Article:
What is required, outside of technologies, to make omni-channel marketing a success? – Adrea Rubin Marketing

What is required, outside of technologies, to make omni-channel marketing a success? - Adrea Rubin Marketing
Categories: Affiliate marketing, Affiliate programs

To create the customer journey we must use consumer data to build and insure how the customer will act at each stage of his insurance life cycle. Insurance marketers are still in The early stages of understanding the internet and all that it means. We need to be positioned with innovative products, distribution methods, partnerships, and omnichannel marketing to take affinity marketing to the next level. Create and build trust with your target audience and establish an emotional connection with consumers. Educate and create curiosity thru social media to get all ages out of their seats and engaging g with your brand. Tell a cohesive story across all media channels so your customers can like it tweet it and be your brand ambassadors. Humanize the relationship.

Walt Disney said it best: “…we must keep moving forward opening new doors and doing new things because we are curious and curiosity keeps leading us down new paths…”

To that point, I spoke at this years PIMA Mid Year Meeting and enjoyed participating in a Q&A session, the content  of which I will share with you in a serialized manner, over the coming weeks.

Moderator:  What is required, outside of technologies, to make omni-channel a success?

ADREA:   There are two sides to omni-channel marketing – the technology and analytics, as well as the marketing plans.

Typically, insurance carriers are very silo’ed in their marketing efforts.  Brand, digital, direct mails usually all have their own agendas and metrics.  In order to make omni channel a success there must be equal participation and responsibility for the campaigns.  Each group must be willing to share in the results, responses and sales.  This includes accountability for successes as well as missteps.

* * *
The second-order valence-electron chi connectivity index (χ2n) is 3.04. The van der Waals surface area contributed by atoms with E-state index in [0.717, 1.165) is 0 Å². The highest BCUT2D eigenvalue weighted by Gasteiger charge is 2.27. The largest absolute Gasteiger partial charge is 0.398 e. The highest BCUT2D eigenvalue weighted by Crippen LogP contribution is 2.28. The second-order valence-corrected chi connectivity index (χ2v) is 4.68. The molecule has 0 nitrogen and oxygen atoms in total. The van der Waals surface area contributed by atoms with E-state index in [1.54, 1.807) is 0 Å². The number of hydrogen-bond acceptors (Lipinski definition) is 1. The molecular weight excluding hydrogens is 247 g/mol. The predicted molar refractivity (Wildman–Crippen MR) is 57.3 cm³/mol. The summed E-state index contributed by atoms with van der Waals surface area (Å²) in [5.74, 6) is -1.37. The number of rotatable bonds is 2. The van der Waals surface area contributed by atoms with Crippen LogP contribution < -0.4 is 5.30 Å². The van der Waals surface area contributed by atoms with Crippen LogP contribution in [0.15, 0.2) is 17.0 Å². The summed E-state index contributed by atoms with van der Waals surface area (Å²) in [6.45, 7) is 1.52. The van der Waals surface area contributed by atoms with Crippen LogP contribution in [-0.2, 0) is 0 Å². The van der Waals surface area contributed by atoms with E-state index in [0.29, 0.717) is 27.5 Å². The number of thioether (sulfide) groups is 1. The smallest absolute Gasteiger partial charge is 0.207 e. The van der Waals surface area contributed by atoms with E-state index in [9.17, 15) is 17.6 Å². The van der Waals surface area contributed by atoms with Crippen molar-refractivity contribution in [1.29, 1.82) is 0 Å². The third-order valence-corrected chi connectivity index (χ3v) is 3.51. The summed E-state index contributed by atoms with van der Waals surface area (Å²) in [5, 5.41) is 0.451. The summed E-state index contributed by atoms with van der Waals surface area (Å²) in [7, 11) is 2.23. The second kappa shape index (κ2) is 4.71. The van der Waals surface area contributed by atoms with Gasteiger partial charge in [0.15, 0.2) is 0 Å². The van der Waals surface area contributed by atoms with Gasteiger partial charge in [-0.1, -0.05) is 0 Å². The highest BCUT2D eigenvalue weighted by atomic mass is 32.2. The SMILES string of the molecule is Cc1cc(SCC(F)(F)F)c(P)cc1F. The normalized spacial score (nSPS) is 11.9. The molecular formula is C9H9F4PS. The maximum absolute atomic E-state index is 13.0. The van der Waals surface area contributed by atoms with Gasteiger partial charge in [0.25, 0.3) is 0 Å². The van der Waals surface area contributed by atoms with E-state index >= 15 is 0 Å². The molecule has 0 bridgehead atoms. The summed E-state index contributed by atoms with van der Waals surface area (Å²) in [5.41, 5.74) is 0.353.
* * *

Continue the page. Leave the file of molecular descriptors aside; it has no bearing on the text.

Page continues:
There must be open communication between the affinity group and the carrier.  If the affinity group can share specific data points, it will make the campaign more successful.  Data points include name/address vs. name, address, email and phone; age of member; length of membership; channel preferences; and other elements that provide insight to the consumer.

Lead attribution is critical here, as consumers are not restricted to one channel and/or mode of response.  Creating unique phone numbers or URLS for a campaign help track the responses and sales across all media.

Success is based on expectations that are reasonable and achievable.  It is unrealistic to think that an omni channel campaign will triple response rates or increase the average new premium by 50%.  It is important to measure success in smaller increments.  True success is achieved for the product, not the individual channel or individual parts of a campaign.

I have worked with clients who initiated digital and direct mail campaigns at the same time and did not coordinate  the efforts.  In the post campaign analysis, phone sales for the direct mail campaign were down, while the web responses spiked.  At first, the client believed that it meant that the digital channel was more profitable.  Further analysis showed that there was cross-over between the direct mail audience and the digital audience.  Consumers who received messages in both channels outperformed those who received messages in one channel.

By matching back the web sales to the direct mail solicitation file proved that each channel was successful on its own, but improved significantly when teamed together.


Adrea Rubin

This content was originally published here.


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